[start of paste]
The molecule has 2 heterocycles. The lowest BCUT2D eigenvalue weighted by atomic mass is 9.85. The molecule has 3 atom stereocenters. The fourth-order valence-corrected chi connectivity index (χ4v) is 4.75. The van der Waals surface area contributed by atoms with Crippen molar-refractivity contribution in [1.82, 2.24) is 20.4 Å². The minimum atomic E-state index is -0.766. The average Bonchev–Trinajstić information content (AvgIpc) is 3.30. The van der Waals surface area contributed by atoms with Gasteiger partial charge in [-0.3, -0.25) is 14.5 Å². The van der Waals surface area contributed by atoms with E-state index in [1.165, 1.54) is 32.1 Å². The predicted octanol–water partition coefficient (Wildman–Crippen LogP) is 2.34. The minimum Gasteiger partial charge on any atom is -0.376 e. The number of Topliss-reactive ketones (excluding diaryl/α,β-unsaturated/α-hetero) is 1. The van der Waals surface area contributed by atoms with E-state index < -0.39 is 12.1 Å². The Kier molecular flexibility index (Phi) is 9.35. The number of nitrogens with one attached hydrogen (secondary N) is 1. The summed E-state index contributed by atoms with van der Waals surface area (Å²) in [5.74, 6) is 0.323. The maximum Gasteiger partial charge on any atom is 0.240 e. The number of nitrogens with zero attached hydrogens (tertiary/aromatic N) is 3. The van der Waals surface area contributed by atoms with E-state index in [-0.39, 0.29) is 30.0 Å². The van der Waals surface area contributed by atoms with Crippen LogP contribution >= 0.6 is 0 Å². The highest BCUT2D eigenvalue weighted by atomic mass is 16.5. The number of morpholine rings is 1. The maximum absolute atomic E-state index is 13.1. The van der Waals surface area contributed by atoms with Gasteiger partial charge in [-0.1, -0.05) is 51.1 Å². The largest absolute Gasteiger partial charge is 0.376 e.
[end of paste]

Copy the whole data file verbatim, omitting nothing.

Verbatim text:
The molecule has 2 heterocycles. The lowest BCUT2D eigenvalue weighted by atomic mass is 9.85. The molecule has 3 atom stereocenters. The fourth-order valence-corrected chi connectivity index (χ4v) is 4.75. The van der Waals surface area contributed by atoms with Crippen molar-refractivity contribution in [1.82, 2.24) is 20.4 Å². The minimum atomic E-state index is -0.766. The average Bonchev–Trinajstić information content (AvgIpc) is 3.30. The van der Waals surface area contributed by atoms with Gasteiger partial charge in [-0.3, -0.25) is 14.5 Å². The van der Waals surface area contributed by atoms with E-state index in [1.165, 1.54) is 32.1 Å². The predicted octanol–water partition coefficient (Wildman–Crippen LogP) is 2.34. The minimum Gasteiger partial charge on any atom is -0.376 e. The number of Topliss-reactive ketones (excluding diaryl/α,β-unsaturated/α-hetero) is 1. The van der Waals surface area contributed by atoms with E-state index < -0.39 is 12.1 Å². The Kier molecular flexibility index (Phi) is 9.35. The number of nitrogens with one attached hydrogen (secondary N) is 1. The summed E-state index contributed by atoms with van der Waals surface area (Å²) in [5.74, 6) is 0.323. The maximum Gasteiger partial charge on any atom is 0.240 e. The number of nitrogens with zero attached hydrogens (tertiary/aromatic N) is 3. The van der Waals surface area contributed by atoms with E-state index in [-0.39, 0.29) is 30.0 Å². The van der Waals surface area contributed by atoms with Crippen LogP contribution >= 0.6 is 0 Å². The highest BCUT2D eigenvalue weighted by atomic mass is 16.5. The number of morpholine rings is 1. The maximum absolute atomic E-state index is 13.1. The van der Waals surface area contributed by atoms with Gasteiger partial charge in [-0.1, -0.05) is 51.1 Å². The largest absolute Gasteiger partial charge is 0.376 e.